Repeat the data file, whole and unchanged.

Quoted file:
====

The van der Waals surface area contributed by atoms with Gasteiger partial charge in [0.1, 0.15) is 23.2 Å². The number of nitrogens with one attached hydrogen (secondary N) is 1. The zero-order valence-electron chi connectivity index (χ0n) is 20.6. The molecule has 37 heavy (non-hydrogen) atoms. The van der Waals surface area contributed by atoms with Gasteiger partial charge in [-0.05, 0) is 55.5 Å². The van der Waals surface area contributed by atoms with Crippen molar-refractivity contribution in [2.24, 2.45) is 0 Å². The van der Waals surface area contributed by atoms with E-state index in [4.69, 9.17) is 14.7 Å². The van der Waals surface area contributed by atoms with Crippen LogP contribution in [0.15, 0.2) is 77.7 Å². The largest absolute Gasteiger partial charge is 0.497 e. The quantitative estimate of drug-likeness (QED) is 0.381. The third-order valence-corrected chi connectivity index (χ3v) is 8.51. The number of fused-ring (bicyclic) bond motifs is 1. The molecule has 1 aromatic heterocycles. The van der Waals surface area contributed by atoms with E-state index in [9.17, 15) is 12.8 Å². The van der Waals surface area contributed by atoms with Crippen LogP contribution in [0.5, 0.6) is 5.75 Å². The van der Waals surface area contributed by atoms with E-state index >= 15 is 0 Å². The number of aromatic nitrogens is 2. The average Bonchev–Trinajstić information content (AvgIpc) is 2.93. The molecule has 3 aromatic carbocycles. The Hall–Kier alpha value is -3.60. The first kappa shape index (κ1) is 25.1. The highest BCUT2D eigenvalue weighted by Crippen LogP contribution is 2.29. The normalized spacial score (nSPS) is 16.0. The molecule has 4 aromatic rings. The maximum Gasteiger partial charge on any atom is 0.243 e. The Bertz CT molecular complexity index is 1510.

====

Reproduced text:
The van der Waals surface area contributed by atoms with Gasteiger partial charge in [0.1, 0.15) is 23.2 Å². The number of nitrogens with one attached hydrogen (secondary N) is 1. The zero-order valence-electron chi connectivity index (χ0n) is 20.6. The molecule has 37 heavy (non-hydrogen) atoms. The van der Waals surface area contributed by atoms with Gasteiger partial charge in [-0.05, 0) is 55.5 Å². The van der Waals surface area contributed by atoms with Crippen molar-refractivity contribution in [2.24, 2.45) is 0 Å². The van der Waals surface area contributed by atoms with E-state index in [4.69, 9.17) is 14.7 Å². The van der Waals surface area contributed by atoms with Crippen LogP contribution in [0.15, 0.2) is 77.7 Å². The largest absolute Gasteiger partial charge is 0.497 e. The quantitative estimate of drug-likeness (QED) is 0.381. The third-order valence-corrected chi connectivity index (χ3v) is 8.51. The number of fused-ring (bicyclic) bond motifs is 1. The molecule has 1 aromatic heterocycles. The van der Waals surface area contributed by atoms with E-state index in [9.17, 15) is 12.8 Å². The van der Waals surface area contributed by atoms with Crippen LogP contribution in [0.5, 0.6) is 5.75 Å². The van der Waals surface area contributed by atoms with E-state index >= 15 is 0 Å². The number of aromatic nitrogens is 2. The average Bonchev–Trinajstić information content (AvgIpc) is 2.93. The molecule has 3 aromatic carbocycles. The Hall–Kier alpha value is -3.60. The first kappa shape index (κ1) is 25.1. The highest BCUT2D eigenvalue weighted by Crippen LogP contribution is 2.29. The normalized spacial score (nSPS) is 16.0. The molecule has 4 aromatic rings. The maximum Gasteiger partial charge on any atom is 0.243 e. The Bertz CT molecular complexity index is 1510.